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Does Money Buy Congressional Love? Individual Donors and Legislative Voting (Published in Congress & The Presidency 46(1): 1-27) 

With Brandice Canes-Wrone


Despite the popular belief that campaign contributions affect policymaking, study after study has suggested that legislative voting is unaffected. We reexamine this question by focusing on the increased dominance of individual contributors. Using data on roll calls associated with the Congressional Cooperative Election Study, we test for senators’ responsiveness to their parties’ national donor class. Several findings emerge. First, responsiveness to national donor opinion is significant, even controlling for the effects of in-state constituents, affluent citizens, activists, senator ideology, and a senator’s personal donors. Moreover, the results hold in specifications that account for the endogeneity of national donor opinion to legislative votes. Second, and consistent with scholarship that argues fundraising is increasingly important for party leadership positions, the relationship depends on the ideological favorability of a state to a senator’s reelection. Also consistent with this perspective, responsiveness to donors is unrelated to a senator’s wealth, time to reelection, or seniority.

New Directions in Veto Bargaining: Message Legislation, Virtue Signaling, and Electoral Accountability
(Published in The SAGE Handbook of Research Methods in Political Science and International Relations, eds. Luigi Curini and Robert J. Franzese. London: SAGE. 224-243)
With Charles Cameron

In this essay, we focus on the mysterious. And, we offer some suggestions on how to make the murky more transparent. First, we briefly review the basic structure of the separation of powers (SOP) models, focusing on the veto bargaining and filibuster-oriented versions. Then, we note the rise of several puzzling phenomena. Among these are what we dub the missing or hidden vetoes, the anomalous filibusters, frenetic failed legislation, ostentatiously illegal executive orders, and even futile impeachment efforts. We trace all these phenomena to a single cause: the desire of political agents to send a credible signal to political principals about their dedication and fanaticism, using the procedures of the SOP system. In other words, they are all variants or consequences of what Frances Lee, in a seminal contribution, has called “messaging legislation” in the congressional context (Lee 2016). With one exception—Groseclose and McCarty’s prescient explication of “blame game vetoes” —the first-generation SOP models do not accommodate (and say nothing about) messaging-oriented manipulation of SOP policymaking procedures.  We assert, however, that if such models are suitably modified, the veto bargaining, pivotal politics, and related models can make room for such an account. To illustrate our point, we sketch a simple model which embeds a stripped-down veto bargaining game within an accountability model. We conclude with some observations about going forward, and about the current state of American politics.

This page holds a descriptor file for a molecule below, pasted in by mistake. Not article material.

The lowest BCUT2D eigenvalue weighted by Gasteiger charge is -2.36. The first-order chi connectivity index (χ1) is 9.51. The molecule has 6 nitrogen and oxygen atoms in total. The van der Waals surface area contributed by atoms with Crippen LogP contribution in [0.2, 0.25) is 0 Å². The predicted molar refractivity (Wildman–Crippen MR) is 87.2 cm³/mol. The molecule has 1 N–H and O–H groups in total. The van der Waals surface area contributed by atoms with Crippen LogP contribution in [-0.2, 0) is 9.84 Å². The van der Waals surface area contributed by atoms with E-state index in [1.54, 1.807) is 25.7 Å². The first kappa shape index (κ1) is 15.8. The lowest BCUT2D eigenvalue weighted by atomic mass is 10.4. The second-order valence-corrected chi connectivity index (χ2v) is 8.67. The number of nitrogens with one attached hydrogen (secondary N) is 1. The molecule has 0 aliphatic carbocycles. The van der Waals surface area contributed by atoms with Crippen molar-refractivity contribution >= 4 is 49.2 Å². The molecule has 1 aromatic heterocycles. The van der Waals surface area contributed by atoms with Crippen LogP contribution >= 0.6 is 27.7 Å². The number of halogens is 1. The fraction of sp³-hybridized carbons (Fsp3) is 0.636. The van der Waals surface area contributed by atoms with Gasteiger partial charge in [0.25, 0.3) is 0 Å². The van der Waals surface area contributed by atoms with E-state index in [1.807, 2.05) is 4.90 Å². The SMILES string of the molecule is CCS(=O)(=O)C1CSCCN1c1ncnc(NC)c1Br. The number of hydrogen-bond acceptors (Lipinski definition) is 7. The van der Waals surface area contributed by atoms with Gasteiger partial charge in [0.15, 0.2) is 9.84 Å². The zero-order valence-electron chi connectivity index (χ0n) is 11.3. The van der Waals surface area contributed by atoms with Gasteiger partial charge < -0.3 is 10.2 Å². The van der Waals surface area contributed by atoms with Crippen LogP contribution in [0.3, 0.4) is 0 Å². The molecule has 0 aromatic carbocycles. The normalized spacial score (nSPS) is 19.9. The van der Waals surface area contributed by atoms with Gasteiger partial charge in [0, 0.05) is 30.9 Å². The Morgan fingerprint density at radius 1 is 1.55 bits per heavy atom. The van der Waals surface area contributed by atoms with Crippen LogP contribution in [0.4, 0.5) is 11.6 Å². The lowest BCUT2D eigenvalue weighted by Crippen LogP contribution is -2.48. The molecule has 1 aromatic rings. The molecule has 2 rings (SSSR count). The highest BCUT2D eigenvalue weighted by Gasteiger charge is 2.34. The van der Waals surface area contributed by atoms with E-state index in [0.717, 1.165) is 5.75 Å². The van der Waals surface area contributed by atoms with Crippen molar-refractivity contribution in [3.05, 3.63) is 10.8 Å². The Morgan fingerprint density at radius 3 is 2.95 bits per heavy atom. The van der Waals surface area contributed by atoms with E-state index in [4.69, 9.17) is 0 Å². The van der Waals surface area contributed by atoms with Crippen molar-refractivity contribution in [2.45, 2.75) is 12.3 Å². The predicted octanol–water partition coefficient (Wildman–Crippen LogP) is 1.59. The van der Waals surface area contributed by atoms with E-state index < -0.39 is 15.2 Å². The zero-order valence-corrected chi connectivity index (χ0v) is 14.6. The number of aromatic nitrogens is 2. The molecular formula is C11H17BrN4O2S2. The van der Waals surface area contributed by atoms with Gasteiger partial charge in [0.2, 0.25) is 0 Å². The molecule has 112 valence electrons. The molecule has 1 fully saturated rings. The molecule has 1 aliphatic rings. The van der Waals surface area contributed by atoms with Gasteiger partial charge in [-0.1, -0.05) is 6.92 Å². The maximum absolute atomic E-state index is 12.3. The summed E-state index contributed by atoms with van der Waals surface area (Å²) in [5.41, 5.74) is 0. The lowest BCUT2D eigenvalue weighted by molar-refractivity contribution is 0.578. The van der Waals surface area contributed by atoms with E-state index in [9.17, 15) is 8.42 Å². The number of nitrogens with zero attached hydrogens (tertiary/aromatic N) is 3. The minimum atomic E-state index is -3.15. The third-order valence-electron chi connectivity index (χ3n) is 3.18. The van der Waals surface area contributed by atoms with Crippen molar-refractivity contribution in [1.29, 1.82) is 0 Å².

Developments in Congressional Responsiveness to Donor Opinion 

(Published in Can America Govern Itself? eds. Frances E. Lee and Nolan M. McCarty. Cambridge: Cambridge University Press. 69-92)

With Brandice Canes-Wrone

Opinion polling suggests heightened public concern about the role of money in politics.  Yet within the academic literature, there is little evidence that campaign contributions influence congressional roll call voting.  This chapter makes use of the 1988–1992 Senate Study of the American National Election Studies and recent waves of the Cooperative Congressional Election Study to investigate the possibility of change over time in the relationship between individual donors’ preferences and senators’ votes on a set of recurring issues. The analyses reveal a significant association between donor opinion and roll call voting over the past decade but not in earlier years. Additionally, the findings suggest that the impact of donor opinion is greater as the electoral environment becomes more favorable to a senator’s reelection. The 1988–1992 electoral environments were typically competitive, however, contributing to the negligible overall effect of donor opinion in these years. This evidence of a conditional impact suggests that policy reforms could affect the relationship between contributions and policymaking.

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